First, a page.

Date of Award

Summer 2019

Document Type

Open Access Dissertation

Department

Psychology

First Advisor

Jessica Green

Abstract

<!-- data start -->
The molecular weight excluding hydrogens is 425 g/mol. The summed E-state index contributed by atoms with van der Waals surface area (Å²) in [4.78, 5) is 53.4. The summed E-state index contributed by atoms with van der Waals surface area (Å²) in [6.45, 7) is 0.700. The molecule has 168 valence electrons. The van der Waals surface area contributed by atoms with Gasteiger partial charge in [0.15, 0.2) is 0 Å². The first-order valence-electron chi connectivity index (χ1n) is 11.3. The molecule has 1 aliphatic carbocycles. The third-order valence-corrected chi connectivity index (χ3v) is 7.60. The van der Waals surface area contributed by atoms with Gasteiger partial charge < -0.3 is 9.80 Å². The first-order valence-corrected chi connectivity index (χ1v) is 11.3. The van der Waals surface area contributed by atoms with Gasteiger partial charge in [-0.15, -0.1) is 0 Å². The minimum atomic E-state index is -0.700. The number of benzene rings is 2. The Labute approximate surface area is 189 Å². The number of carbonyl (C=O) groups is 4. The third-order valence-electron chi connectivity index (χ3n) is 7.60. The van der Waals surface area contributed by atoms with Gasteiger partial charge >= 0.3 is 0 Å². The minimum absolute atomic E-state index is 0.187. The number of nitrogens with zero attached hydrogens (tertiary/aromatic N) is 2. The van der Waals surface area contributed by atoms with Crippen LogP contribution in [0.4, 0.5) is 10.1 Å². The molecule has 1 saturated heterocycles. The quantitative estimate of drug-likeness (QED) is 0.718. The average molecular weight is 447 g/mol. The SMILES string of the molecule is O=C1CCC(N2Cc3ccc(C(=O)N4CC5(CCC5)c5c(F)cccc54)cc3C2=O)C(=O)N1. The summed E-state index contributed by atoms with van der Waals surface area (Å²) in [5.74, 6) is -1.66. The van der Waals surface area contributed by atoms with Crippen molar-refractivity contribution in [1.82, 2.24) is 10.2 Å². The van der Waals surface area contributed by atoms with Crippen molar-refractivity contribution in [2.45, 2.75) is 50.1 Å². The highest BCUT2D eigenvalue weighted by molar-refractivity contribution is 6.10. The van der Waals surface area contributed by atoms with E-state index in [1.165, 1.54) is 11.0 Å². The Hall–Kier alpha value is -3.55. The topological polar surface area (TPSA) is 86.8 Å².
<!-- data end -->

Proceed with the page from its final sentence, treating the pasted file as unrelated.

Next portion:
Inhibition of return (IOR) refers to the finding that responses to previously attended locations are slower than those to previously unattended locations. Despite over 30 years of research on IOR, there is still no consensus in the field regarding what the underlying mechanism of this effect is. Although IOR is traditionally studied within spatial cueing paradigms, this effect is thought to reflect a mechanism that facilitates efficient visual search. The following studies explored the hypothesis that multiple processes contribute to the IOR effect in visual search and examined whether these are the same processes that result in IOR in cueing tasks. Both behavioral and electrophysiological measures were used to investigate the response patterns and processes underlying IOR in visual search, and subsequently examine those patterns and processes in cueing-like situations. Chapter 2 explored the spatial distribution of IOR within visual search using the N2pc and P1 ERP components. Chapter 3 investigated how IOR is influenced by attentional manipulations to the visual search task. Chapter 4 used the N2pc, P1, and Pd ERP components to examine the influence of priming and distractor suppression on IOR in visual search, in an effort to link IOR-related findings from the visual search and cueing literatures. Overall, the results demonstrated that IOR observed in cueing studies does not appear to result from the same underlying processes as IOR observed in visual search. This suggests that not only do multiple processes underlie the slowing of responses we refer to as IOR, but also that studies of IOR using cueing tasks may not be informative for understanding the mechanisms of efficient visual search.

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